Wednesday, March 16, 2011

Risk Assessment

Three things stand out in my mind showing that as a species we are very bad at estimating risk in the modern world.

Credit agencies proved to be very bad at assessing the risk of CDOs, if they were trying at all. This ended up starting the financial panic and leading to the recession. Worst case scenarios tend to get discredited. In any given period of time they might be "unlikely" to happen, but that doesn't mean they are impossible. Yes it was possible for entire swaths of the real estate market to see large value declines.

Then we come to the Deepwater Horizon oil spill. Oil companies had assured the government they had plans for worst case scenarios. Their worst case, just wasn't as bad as what reality had in store for them. The industry took risks that lead to the accident, and then once it had occurred, it was clear there was no plan to deal with the resulting damage to the oil wellhead.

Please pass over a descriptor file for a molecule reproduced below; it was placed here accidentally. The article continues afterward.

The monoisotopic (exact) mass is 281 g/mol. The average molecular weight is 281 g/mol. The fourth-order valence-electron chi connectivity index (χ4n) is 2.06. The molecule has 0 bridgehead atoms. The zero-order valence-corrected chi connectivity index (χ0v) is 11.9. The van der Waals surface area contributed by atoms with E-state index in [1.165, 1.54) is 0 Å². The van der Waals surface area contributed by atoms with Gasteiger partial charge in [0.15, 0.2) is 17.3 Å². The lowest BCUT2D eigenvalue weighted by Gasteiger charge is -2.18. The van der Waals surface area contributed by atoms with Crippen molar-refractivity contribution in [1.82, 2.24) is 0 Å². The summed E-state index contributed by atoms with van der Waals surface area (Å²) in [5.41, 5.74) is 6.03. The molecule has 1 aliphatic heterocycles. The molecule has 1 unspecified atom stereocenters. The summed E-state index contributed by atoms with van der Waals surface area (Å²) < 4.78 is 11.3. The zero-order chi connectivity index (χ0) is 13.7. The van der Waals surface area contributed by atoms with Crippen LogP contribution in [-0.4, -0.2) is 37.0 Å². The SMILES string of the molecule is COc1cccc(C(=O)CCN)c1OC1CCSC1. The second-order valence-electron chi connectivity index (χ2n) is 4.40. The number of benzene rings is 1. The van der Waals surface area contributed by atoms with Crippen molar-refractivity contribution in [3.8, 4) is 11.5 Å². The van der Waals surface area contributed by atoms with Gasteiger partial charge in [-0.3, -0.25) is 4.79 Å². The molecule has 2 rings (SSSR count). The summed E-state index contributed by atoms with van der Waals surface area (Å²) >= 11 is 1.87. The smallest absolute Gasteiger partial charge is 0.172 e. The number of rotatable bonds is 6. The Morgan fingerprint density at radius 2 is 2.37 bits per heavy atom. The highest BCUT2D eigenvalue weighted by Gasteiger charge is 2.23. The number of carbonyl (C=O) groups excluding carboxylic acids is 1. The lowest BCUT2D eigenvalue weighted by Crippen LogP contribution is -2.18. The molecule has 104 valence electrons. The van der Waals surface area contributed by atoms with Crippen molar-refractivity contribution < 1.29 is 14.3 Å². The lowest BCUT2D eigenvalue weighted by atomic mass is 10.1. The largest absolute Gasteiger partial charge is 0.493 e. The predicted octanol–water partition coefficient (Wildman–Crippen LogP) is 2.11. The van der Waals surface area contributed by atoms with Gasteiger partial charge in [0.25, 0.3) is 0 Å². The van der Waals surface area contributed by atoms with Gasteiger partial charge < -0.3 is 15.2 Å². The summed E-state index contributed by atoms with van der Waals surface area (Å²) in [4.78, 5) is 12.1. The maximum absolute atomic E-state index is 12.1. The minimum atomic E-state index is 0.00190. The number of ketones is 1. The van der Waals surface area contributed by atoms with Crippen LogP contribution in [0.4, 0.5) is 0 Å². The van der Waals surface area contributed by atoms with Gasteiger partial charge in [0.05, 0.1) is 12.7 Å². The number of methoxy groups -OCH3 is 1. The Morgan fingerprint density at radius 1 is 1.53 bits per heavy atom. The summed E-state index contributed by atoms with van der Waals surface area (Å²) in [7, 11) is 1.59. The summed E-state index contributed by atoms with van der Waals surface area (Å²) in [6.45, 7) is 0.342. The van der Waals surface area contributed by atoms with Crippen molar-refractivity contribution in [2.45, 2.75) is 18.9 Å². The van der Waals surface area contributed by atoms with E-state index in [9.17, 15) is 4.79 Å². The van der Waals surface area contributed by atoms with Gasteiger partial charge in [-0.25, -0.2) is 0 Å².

This brings us to the Fukushima nuclear plant problems. At the current time it appears that a major nuclear disaster has been averted. However the cause of the problem was underestimating the maximum intensity of an earthquake affecting the area, and the size of the resulting tsunami. The knocking out of backup generators by the tsunami did more damage than the earthquake, at least in terms of limiting the ability of plant workers to cool the rods and waste pools.

As I think about this issue I could name many other examples, but these are easily the ones that have received the most press in recent years.

For our civilization to survive we need to find ways of being better at this. One thing we must also learn to do is balance the chance that something goes wrong with the level of damage caused if it does. We are not capable of this naturally, it is something that we will have to work at.
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